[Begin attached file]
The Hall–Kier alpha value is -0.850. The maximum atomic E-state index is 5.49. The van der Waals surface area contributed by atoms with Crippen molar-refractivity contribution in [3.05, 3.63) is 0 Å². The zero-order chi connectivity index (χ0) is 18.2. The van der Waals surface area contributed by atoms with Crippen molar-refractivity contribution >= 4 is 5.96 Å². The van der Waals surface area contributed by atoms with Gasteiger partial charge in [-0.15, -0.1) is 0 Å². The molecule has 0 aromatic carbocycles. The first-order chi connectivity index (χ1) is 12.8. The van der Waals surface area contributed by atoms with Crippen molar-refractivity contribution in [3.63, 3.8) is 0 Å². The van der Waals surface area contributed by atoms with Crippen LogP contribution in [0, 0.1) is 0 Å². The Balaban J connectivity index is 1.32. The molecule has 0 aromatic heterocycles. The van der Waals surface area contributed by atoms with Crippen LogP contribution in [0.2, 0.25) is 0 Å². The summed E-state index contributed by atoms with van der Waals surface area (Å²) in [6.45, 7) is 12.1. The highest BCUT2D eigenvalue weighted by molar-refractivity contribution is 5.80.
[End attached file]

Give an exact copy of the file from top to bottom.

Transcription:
The Hall–Kier alpha value is -0.850. The maximum atomic E-state index is 5.49. The van der Waals surface area contributed by atoms with Crippen molar-refractivity contribution in [3.05, 3.63) is 0 Å². The zero-order chi connectivity index (χ0) is 18.2. The van der Waals surface area contributed by atoms with Crippen molar-refractivity contribution >= 4 is 5.96 Å². The van der Waals surface area contributed by atoms with Gasteiger partial charge in [-0.15, -0.1) is 0 Å². The molecule has 0 aromatic carbocycles. The first-order chi connectivity index (χ1) is 12.8. The van der Waals surface area contributed by atoms with Crippen molar-refractivity contribution in [3.63, 3.8) is 0 Å². The van der Waals surface area contributed by atoms with Crippen LogP contribution in [0, 0.1) is 0 Å². The Balaban J connectivity index is 1.32. The molecule has 0 aromatic heterocycles. The van der Waals surface area contributed by atoms with Crippen LogP contribution in [0.2, 0.25) is 0 Å². The summed E-state index contributed by atoms with van der Waals surface area (Å²) in [6.45, 7) is 12.1. The highest BCUT2D eigenvalue weighted by molar-refractivity contribution is 5.80.